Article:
Campus blacklisting dates back to the blackshirts

The press may castigate ‘snowflake students’ over free speech, but resistance to far-right speakers has a long history, says Evan Smith

January 24, 2019
Free speech, censor, censorship
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The student protests against the Oxford Union’s decision last November to invite the US far-right figure Steve Bannon to speak there were depicted by the media as just another example of modern, leftist students attempting to “no platform” a speaker they disagree with.

There is certainly a growing list of far-right figures whose invitation by the University of Oxford’s independent debating society or its equivalent, the Cambridge Union, has led to protests (sometimes resulting in cancellations). Among them are the former British National Party leader Nick Griffin, French National Front leader Marine Le Pen and British far-right activist Tommy Robinson.

But such controversies are nothing new. For instance, while British fascism largely retreated into obscurity after the Second World War (until the formation of the National Front in 1967), Oswald Mosley, the former leader of the British Union of Fascists, continued to receive regular invitations to speak at universities throughout the late 1950s and early 1960s, including at the Oxford and Cambridge Unions.

The invitations often came from Conservative or Liberal student groups, ostensibly interested in promoting free speech for “minority” views. But although Mosley was often billed as a brilliant orator, the publicity guaranteed by his notoriety was clearly another motivation to book him.

His engagements drew considerable protest from Labour, Communist and Jewish student groups – who succeeded in hitting the former blackshirt leader with a custard pie and jelly on separate occasions at Cambridge. The Oxbridge authorities made efforts to prevent such disruptions, but other universities prevented Mosley from speaking entirely. In 1960, the vice-chancellor of the University of Leicester, Sir Charles Wilson, banned him from a debate on nuclear disarmament, citing possible disturbances, as well as “the considerable offence he would give in the university”. The Daily Mail reported that more than 1,000 students protested, while the students’ union president complained that students had missed out on seeing “a speaker of outstanding brilliance”.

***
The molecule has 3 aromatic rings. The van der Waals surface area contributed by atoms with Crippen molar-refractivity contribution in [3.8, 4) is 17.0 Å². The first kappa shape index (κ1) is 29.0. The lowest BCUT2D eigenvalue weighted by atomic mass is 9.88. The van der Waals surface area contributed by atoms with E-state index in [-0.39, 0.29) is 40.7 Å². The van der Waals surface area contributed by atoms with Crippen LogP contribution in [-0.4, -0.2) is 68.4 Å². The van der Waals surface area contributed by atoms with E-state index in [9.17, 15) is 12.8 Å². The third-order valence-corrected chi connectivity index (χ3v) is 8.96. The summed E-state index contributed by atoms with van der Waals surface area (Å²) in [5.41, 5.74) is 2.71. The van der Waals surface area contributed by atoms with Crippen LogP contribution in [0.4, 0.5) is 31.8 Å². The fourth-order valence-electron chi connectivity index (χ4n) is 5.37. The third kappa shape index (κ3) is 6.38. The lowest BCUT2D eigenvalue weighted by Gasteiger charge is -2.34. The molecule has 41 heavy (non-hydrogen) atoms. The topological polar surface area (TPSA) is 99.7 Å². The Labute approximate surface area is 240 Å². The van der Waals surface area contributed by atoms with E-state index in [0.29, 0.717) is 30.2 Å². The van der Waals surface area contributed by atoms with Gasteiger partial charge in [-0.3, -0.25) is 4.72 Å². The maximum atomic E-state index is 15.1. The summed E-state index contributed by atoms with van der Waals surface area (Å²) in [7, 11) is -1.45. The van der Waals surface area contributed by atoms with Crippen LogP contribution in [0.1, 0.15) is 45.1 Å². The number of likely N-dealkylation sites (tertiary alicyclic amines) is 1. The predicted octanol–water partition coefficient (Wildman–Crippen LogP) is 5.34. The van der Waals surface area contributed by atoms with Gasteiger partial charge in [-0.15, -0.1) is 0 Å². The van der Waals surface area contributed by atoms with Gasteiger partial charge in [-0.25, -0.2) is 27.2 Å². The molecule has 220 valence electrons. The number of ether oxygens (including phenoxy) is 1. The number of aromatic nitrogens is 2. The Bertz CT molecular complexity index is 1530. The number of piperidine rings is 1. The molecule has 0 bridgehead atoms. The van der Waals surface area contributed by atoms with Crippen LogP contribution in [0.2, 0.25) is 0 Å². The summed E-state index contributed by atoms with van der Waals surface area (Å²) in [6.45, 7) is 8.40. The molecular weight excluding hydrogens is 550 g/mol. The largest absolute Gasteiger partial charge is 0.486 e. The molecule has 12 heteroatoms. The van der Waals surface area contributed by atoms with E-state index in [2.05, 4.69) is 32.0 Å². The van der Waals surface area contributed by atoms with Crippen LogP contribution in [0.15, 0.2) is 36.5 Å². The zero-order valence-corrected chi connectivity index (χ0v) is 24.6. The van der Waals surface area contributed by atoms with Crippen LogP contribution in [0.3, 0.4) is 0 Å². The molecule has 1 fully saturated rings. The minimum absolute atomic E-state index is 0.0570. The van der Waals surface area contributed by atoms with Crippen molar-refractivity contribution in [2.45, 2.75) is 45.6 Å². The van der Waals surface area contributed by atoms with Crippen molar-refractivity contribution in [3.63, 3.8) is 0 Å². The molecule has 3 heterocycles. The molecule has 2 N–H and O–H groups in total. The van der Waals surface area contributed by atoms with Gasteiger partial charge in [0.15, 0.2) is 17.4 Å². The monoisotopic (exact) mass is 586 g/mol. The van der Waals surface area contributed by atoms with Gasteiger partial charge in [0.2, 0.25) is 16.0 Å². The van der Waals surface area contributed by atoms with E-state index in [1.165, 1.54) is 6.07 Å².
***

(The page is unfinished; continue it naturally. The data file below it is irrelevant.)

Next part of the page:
As the student movement started to grow in the late 1960s, there were increased protests against various right-wing figures invited to speak at universities. Students at the University of Essex protested against Conservative MP Enoch Powell in 1968, weeks before his infamous “Rivers of Blood” speech. In the same year, an official from the US Embassy had paint thrown over him at the University of Sussex as part of a student protest against the war in Vietnam. Five years later, American academic Samuel Huntington was prevented from speaking at Sussex for his prior role with the US military. And, also in 1973, Maoists attacked psychologist Hans Eysenck when he rose to speak at the London School of Economics about IQ and race. It is within this context that the “no platform” policy became established at students’ unions in 1974.

Since this time, university authorities have had to weigh whether to allow controversial speakers against concerns about public disorder. Decisions are often made by student unions, sometimes in consultation with the police, with an eye both on Margaret Thatcher’s Education Act of 1986, which sets out universities’ legal obligation to protect free speech, and on the Public Order Act of the same year, as well as the Equality Act of 2010, which outlaws hate speech.

A court case brought against the University of Liverpool by its Conservative Association in the early 1990s (after it cancelled a speech by a South African diplomat for security reasons) suggests that there are limits on the extent to which public order concerns should bear, but university administrations, students' unions and the police have predominantly erred on the side of caution. Guidelines produced last year by the UK Parliament’s Joint Committee on Human Rights also emphasise the legal limits on free speech, rather than the legal requirements to uphold free speech.

So whatever the popular press may allege about modern “snowflake students”, it is clear that tensions over incendiary right-wing speech have a long history. After 50 years of wrangling, easy answers continue to elude us.

Evan Smith is a research fellow in history in the College of Humanities, Arts and Social Sciences at Flinders University. He blogs at Hatful of History. He is currently completing a book on the history of no platform and free speech at UK universities for Routledge’s Fascism and Far Right series.

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